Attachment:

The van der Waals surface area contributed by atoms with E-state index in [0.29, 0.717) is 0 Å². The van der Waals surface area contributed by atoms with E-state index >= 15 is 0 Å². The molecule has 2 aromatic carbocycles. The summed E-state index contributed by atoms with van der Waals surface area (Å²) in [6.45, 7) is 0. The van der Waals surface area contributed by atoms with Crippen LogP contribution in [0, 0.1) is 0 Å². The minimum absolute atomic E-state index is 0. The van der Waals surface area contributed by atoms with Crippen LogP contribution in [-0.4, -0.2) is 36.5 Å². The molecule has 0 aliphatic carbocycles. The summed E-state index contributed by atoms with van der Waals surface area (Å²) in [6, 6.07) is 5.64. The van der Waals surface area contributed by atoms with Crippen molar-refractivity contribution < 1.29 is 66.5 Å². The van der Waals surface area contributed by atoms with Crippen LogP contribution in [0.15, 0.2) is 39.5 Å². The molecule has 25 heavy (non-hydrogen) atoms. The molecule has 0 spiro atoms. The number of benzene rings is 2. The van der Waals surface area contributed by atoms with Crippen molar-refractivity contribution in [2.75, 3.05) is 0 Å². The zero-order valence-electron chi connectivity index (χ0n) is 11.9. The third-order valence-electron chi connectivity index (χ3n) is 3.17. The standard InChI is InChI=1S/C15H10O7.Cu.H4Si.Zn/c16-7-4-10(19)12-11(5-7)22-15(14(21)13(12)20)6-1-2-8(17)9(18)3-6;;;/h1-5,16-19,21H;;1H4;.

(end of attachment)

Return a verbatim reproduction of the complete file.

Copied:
The van der Waals surface area contributed by atoms with E-state index in [0.29, 0.717) is 0 Å². The van der Waals surface area contributed by atoms with E-state index >= 15 is 0 Å². The molecule has 2 aromatic carbocycles. The summed E-state index contributed by atoms with van der Waals surface area (Å²) in [6.45, 7) is 0. The van der Waals surface area contributed by atoms with Crippen LogP contribution in [0, 0.1) is 0 Å². The minimum absolute atomic E-state index is 0. The van der Waals surface area contributed by atoms with Crippen LogP contribution in [-0.4, -0.2) is 36.5 Å². The molecule has 0 aliphatic carbocycles. The summed E-state index contributed by atoms with van der Waals surface area (Å²) in [6, 6.07) is 5.64. The van der Waals surface area contributed by atoms with Crippen molar-refractivity contribution < 1.29 is 66.5 Å². The van der Waals surface area contributed by atoms with Crippen LogP contribution in [0.15, 0.2) is 39.5 Å². The molecule has 25 heavy (non-hydrogen) atoms. The molecule has 0 spiro atoms. The number of benzene rings is 2. The van der Waals surface area contributed by atoms with Crippen molar-refractivity contribution in [2.75, 3.05) is 0 Å². The zero-order valence-electron chi connectivity index (χ0n) is 11.9. The third-order valence-electron chi connectivity index (χ3n) is 3.17. The standard InChI is InChI=1S/C15H10O7.Cu.H4Si.Zn/c16-7-4-10(19)12-11(5-7)22-15(14(21)13(12)20)6-1-2-8(17)9(18)3-6;;;/h1-5,16-19,21H;;1H4;.